8. It’s important to note that this was a project client, not a retained client where you were providing an ongoing relationship of administrative support. These are two completely different business models. It’s worth getting clear and intentional about which kind of business you want to have because the kind of clients you get, the way you work together, how you get them, how you make your money, and the processes you go through with each are very, very different from each other.
  9. Another way to get more intentional about the business you consciously choose to be in and the kind of clients you want to work with is to choose a target market. A target market is simply a field/industry/profession that you cater your administrative support to (like attorneys or financial advisors or coaches or speakers, etc., etc.). The benefit is that when you know specifically who you’re focusing on, you can get clear (more quickly and easily) about how to craft your solutions, how to market them, and where to find and get clients more quickly and easily. When you have a target market, you don’t have to take on projects with any ol’ client for not enough money. It helps you get more of your ideal clients and provide more ideal solutions designed specifically for them (which allows you to command higher fees).
  10. We always get a do-over. Each and every day is a new chance to learn, improve, do differently and grow.

***

What about you? Have you ever found yourself in a similar situation? How did you resolve it and what did you change moving forward?Save

What You Call Yourself IS Important

What you call yourself is the VERY first place you are training clients how to treat you.

What you call yourself absolutely matters in shaping in client perceptions and expectations in the way YOU want them to be set.

If you continually have clients who treat you like like an employee and do not approach the relationship with the professionally respectful demeanor of a business equal, the first place you can begin changing that story is by not calling yourself an assistant.

Because when you are in business, you are NOT an assistant, no matter what the clueless out there try to tell you otherwise.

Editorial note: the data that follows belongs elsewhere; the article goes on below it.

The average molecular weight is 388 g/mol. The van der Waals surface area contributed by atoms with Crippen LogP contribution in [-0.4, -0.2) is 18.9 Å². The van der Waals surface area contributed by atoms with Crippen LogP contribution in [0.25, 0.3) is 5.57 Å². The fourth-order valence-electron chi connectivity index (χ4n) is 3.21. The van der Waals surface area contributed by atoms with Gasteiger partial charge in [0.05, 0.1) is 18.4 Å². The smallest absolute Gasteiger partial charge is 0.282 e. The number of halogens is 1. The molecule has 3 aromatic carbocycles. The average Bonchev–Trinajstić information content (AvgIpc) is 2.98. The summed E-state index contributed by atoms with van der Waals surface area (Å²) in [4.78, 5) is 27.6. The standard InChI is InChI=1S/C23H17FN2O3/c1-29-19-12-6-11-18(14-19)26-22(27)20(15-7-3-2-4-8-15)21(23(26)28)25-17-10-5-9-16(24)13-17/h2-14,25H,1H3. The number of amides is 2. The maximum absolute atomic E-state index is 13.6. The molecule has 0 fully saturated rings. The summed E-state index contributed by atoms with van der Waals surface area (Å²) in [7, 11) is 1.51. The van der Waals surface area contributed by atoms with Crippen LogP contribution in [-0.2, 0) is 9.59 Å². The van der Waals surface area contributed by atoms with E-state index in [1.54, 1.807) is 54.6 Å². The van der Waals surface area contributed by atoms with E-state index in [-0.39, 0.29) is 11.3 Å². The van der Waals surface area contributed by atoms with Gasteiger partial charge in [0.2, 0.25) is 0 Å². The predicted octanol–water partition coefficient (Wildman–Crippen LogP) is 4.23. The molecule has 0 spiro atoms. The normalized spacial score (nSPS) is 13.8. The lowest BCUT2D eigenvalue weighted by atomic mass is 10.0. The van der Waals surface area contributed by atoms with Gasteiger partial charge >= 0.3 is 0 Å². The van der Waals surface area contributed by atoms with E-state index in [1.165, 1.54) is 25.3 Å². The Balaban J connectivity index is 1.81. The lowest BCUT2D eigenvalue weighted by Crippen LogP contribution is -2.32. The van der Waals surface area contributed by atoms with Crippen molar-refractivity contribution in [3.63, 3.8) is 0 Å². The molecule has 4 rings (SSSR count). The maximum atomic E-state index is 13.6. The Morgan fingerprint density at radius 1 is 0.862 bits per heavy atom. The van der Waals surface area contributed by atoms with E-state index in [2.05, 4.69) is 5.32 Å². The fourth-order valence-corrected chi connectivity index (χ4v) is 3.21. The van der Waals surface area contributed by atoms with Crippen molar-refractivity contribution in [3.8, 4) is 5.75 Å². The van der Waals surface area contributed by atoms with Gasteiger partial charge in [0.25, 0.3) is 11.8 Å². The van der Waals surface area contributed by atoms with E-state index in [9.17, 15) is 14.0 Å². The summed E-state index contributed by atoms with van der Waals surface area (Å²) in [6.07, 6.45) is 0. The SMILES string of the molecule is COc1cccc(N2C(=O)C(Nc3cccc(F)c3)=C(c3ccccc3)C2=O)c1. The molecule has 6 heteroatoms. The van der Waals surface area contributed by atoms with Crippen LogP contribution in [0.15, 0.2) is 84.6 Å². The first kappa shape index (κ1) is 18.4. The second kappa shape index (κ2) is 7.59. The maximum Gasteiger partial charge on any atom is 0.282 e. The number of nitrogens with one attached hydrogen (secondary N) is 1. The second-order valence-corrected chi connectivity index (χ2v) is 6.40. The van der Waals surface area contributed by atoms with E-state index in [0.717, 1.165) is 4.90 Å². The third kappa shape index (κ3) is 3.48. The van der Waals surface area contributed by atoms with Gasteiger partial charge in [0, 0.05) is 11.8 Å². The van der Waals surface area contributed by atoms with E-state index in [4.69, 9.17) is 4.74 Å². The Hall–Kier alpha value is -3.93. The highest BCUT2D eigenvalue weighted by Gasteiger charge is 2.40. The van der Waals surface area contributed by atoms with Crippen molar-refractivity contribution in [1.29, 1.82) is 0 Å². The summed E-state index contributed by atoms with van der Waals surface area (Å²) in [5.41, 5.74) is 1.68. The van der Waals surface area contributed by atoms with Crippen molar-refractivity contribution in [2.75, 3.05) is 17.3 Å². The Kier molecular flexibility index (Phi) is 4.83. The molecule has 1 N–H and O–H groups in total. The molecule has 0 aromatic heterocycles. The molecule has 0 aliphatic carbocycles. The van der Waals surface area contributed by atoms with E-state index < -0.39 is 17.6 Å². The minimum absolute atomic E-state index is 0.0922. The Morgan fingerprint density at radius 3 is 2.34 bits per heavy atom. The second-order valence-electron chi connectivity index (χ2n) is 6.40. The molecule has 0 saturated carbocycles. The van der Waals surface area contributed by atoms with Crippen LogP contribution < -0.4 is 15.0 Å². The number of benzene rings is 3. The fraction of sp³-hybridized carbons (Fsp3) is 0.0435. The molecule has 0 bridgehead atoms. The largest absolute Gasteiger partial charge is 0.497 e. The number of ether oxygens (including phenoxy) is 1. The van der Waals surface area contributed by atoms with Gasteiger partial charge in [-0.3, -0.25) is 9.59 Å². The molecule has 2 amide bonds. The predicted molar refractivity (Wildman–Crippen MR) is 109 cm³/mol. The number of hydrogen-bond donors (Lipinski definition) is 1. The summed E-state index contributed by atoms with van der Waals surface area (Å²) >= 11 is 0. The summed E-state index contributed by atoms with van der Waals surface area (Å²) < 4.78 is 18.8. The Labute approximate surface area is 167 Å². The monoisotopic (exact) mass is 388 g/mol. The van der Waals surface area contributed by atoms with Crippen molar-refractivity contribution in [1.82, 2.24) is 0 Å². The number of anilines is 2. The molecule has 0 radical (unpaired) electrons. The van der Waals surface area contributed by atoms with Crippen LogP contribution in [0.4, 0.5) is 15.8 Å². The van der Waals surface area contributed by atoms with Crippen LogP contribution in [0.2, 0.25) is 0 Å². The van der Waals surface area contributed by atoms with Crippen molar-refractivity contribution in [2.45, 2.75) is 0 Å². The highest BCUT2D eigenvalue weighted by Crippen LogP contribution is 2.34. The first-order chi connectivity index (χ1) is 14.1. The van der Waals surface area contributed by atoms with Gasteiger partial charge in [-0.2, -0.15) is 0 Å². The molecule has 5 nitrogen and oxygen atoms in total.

Dear Danielle: Do I Need a Professional License to Be an Administrative Consultant?

Dear Danielle: Do I Need a Professional License to Be an Administrative Consultant?

Dear Danielle:

I am very serious about becoming a full-time Administrative Consultant. I have done quite a bit of work on the side and really enjoy the business. I have one question:  Do I need any type of professional license to work as a full time Administrative Consultant, something similar to a real estate agent being licensed by the state or an accountant, lawyers, etc.? Thanks very much. —RD

This is not a regulated industry in the U.S. (or anywhere else that I’m aware of). You don’t need any special kind of license to start an administrative support business.

Depending on your state or country, however, there may be some required business licenses and registrations to be in business, that you may need to pay either annually or on a one-time basis. That’s something you would definitely need to look into.

I always advise people to contact their respective city, county and state agencies to determine what their business taxing, reporting and registration/licensing requirements are.

In the U.S., you would also need to educate yourself about the federal IRS self-employment business taxes and reporting.

Hope that helps!

What Zirtual (and Any Virtual Staffing Agency) Workers Need to Know

What Zirtual Workers Need to Know

You may have heard that virtual staffing agency Zirtual abruptly ceased operations August 10 without any warning or notice to workers or clients.

Today, we learned that Zirtual has been bought by Startup.co.

There were a lot of problems with this company, not the least of which was poor business planning, unsustainable growth, and the illegal misclassification of employees as independent contractors, the latter of which is my biggest peeve.

A business model based on exploiting workers and disregarding employment laws is bound to fail sooner or later.

This is why it’s so important for business owners to do business with companies and independent professionals who operate legally and ethically.

It’s also why it’s important for you, as a worker, to recognize going in whether a company you consider working for is operating legally and going to treat you fairly and lawfully.

Nothing angers me more than people being taken advantage of and exploited without their knowledgeable and fully-informed consent.